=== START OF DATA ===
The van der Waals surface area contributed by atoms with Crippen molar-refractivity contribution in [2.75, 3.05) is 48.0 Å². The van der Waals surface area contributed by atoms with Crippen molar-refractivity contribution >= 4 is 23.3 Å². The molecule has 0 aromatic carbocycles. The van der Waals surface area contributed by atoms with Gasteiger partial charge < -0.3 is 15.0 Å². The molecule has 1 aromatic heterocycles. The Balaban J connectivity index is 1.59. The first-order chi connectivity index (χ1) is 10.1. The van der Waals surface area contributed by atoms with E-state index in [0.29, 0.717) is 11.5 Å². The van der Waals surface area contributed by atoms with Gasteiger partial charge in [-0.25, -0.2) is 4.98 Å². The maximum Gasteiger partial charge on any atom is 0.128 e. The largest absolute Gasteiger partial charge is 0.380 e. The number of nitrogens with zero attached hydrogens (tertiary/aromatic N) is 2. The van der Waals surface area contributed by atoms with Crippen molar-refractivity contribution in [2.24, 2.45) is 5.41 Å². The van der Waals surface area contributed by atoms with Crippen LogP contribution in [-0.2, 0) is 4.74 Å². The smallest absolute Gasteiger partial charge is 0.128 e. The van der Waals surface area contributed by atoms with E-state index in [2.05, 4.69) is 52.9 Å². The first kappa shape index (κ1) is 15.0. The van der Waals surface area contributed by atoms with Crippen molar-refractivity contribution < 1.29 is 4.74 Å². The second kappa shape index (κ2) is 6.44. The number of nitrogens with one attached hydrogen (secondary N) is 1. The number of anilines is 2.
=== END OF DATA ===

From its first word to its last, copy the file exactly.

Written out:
The van der Waals surface area contributed by atoms with Crippen molar-refractivity contribution in [2.75, 3.05) is 48.0 Å². The van der Waals surface area contributed by atoms with Crippen molar-refractivity contribution >= 4 is 23.3 Å². The molecule has 0 aromatic carbocycles. The van der Waals surface area contributed by atoms with Gasteiger partial charge < -0.3 is 15.0 Å². The molecule has 1 aromatic heterocycles. The Balaban J connectivity index is 1.59. The first-order chi connectivity index (χ1) is 10.1. The van der Waals surface area contributed by atoms with E-state index in [0.29, 0.717) is 11.5 Å². The van der Waals surface area contributed by atoms with Gasteiger partial charge in [-0.25, -0.2) is 4.98 Å². The maximum Gasteiger partial charge on any atom is 0.128 e. The largest absolute Gasteiger partial charge is 0.380 e. The number of nitrogens with zero attached hydrogens (tertiary/aromatic N) is 2. The van der Waals surface area contributed by atoms with Crippen molar-refractivity contribution in [2.24, 2.45) is 5.41 Å². The van der Waals surface area contributed by atoms with Crippen LogP contribution in [-0.2, 0) is 4.74 Å². The smallest absolute Gasteiger partial charge is 0.128 e. The van der Waals surface area contributed by atoms with E-state index in [2.05, 4.69) is 52.9 Å². The first kappa shape index (κ1) is 15.0. The van der Waals surface area contributed by atoms with Crippen molar-refractivity contribution < 1.29 is 4.74 Å². The second kappa shape index (κ2) is 6.44. The number of nitrogens with one attached hydrogen (secondary N) is 1. The number of anilines is 2.